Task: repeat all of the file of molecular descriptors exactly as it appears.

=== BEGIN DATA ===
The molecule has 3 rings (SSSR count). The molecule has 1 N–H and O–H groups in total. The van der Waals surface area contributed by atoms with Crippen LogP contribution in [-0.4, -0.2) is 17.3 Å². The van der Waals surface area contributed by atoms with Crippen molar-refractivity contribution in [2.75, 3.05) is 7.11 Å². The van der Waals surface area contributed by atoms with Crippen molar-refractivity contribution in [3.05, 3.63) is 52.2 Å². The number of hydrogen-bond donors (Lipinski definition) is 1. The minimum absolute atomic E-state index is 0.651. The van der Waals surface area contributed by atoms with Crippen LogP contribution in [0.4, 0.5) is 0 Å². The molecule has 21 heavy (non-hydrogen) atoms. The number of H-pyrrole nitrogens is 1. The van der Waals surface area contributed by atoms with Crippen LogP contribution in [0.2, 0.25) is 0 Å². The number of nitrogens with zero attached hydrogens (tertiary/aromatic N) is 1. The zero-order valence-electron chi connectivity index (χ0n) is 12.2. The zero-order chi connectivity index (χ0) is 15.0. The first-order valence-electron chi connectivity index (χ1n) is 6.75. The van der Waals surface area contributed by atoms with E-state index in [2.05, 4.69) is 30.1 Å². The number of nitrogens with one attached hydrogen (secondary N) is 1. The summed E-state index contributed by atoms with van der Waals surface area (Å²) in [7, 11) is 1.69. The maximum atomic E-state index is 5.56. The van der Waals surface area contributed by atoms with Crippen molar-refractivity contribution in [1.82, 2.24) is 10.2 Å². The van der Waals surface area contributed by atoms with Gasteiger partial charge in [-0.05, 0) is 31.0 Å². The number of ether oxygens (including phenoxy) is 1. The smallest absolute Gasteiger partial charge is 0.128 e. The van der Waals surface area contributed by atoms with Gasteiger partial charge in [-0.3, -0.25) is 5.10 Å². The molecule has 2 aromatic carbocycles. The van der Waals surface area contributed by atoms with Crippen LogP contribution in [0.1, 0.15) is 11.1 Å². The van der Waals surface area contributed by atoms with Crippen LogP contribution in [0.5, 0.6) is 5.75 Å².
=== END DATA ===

The molecule has 3 rings (SSSR count). The molecule has 1 N–H and O–H groups in total. The van der Waals surface area contributed by atoms with Crippen LogP contribution in [-0.4, -0.2) is 17.3 Å². The van der Waals surface area contributed by atoms with Crippen molar-refractivity contribution in [2.75, 3.05) is 7.11 Å². The van der Waals surface area contributed by atoms with Crippen molar-refractivity contribution in [3.05, 3.63) is 52.2 Å². The number of hydrogen-bond donors (Lipinski definition) is 1. The minimum absolute atomic E-state index is 0.651. The van der Waals surface area contributed by atoms with Crippen LogP contribution in [0.4, 0.5) is 0 Å². The molecule has 21 heavy (non-hydrogen) atoms. The number of H-pyrrole nitrogens is 1. The van der Waals surface area contributed by atoms with Crippen LogP contribution in [0.2, 0.25) is 0 Å². The number of nitrogens with zero attached hydrogens (tertiary/aromatic N) is 1. The zero-order valence-electron chi connectivity index (χ0n) is 12.2. The zero-order chi connectivity index (χ0) is 15.0. The first-order valence-electron chi connectivity index (χ1n) is 6.75. The van der Waals surface area contributed by atoms with E-state index in [2.05, 4.69) is 30.1 Å². The number of nitrogens with one attached hydrogen (secondary N) is 1. The summed E-state index contributed by atoms with van der Waals surface area (Å²) in [7, 11) is 1.69. The maximum atomic E-state index is 5.56. The van der Waals surface area contributed by atoms with Crippen molar-refractivity contribution in [1.82, 2.24) is 10.2 Å². The van der Waals surface area contributed by atoms with Gasteiger partial charge in [-0.05, 0) is 31.0 Å². The number of ether oxygens (including phenoxy) is 1. The smallest absolute Gasteiger partial charge is 0.128 e. The van der Waals surface area contributed by atoms with Gasteiger partial charge in [-0.3, -0.25) is 5.10 Å². The molecule has 2 aromatic carbocycles. The van der Waals surface area contributed by atoms with Crippen LogP contribution in [0.1, 0.15) is 11.1 Å². The van der Waals surface area contributed by atoms with Crippen LogP contribution in [0.5, 0.6) is 5.75 Å².